Back in February 2002, Labour prime minister Helen Clark apologised to New Zealanders of Chinese descent for the racism of the poll tax imposed on Chinese migrating to New Zealand from 1881 until the 1930s – it was finally abolished in 1944, but hadn’t been collected for some years before that.

At its peak the poll tax was a hundred pounds – the equivalent of at least several years work (according to the Herald report on the apology, this was the equivalent of ten years work, but this seems an exaggeration as this would mean an income of only four shillings a week).

Clark was offering the apology, so it seemed, on behalf of the government and trying to make up for the record of the governments of the poll-tax era.  What she omitted, however, was that the early Labour Party was viciously racist against the Chinese.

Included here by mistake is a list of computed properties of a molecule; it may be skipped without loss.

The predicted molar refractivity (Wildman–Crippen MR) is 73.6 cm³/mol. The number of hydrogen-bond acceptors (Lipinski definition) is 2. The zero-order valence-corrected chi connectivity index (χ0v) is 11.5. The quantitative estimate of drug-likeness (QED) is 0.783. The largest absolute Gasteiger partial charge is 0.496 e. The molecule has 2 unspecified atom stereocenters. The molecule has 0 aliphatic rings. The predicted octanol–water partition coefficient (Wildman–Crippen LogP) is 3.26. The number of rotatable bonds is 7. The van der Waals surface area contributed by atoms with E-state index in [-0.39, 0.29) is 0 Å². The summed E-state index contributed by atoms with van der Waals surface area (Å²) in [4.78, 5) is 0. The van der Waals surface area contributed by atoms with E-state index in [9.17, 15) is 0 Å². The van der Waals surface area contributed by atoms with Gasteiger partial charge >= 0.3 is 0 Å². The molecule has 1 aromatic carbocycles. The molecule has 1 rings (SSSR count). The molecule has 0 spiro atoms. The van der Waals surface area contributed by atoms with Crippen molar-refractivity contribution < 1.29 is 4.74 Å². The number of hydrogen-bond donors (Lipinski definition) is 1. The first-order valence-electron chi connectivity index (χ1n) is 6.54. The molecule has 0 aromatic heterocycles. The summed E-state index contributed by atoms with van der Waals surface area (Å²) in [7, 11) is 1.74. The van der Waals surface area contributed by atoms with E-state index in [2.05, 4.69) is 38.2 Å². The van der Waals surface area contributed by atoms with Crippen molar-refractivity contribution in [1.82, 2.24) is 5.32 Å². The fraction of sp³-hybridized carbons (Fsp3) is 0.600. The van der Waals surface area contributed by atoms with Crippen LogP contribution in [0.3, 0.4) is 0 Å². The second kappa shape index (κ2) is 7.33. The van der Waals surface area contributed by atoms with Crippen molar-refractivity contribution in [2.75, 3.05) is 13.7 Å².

See: Labour’s racist roots

Moreover, that early racism hardly ended in 1944.  Her own government rushed through legislation to make it harder for Chinese to gain entry and earlier this year tried playing the anti-Chinese card to shore up its poor poll ratings, blaming people with ‘Chinese-sounding surnames’ for the housing shortage and high home prices in Auckland.

See: A stain that won’t wash off – Labour’s racist campaign against those with “Chinese surnames”

Happily, that campaign didn’t win much support

 

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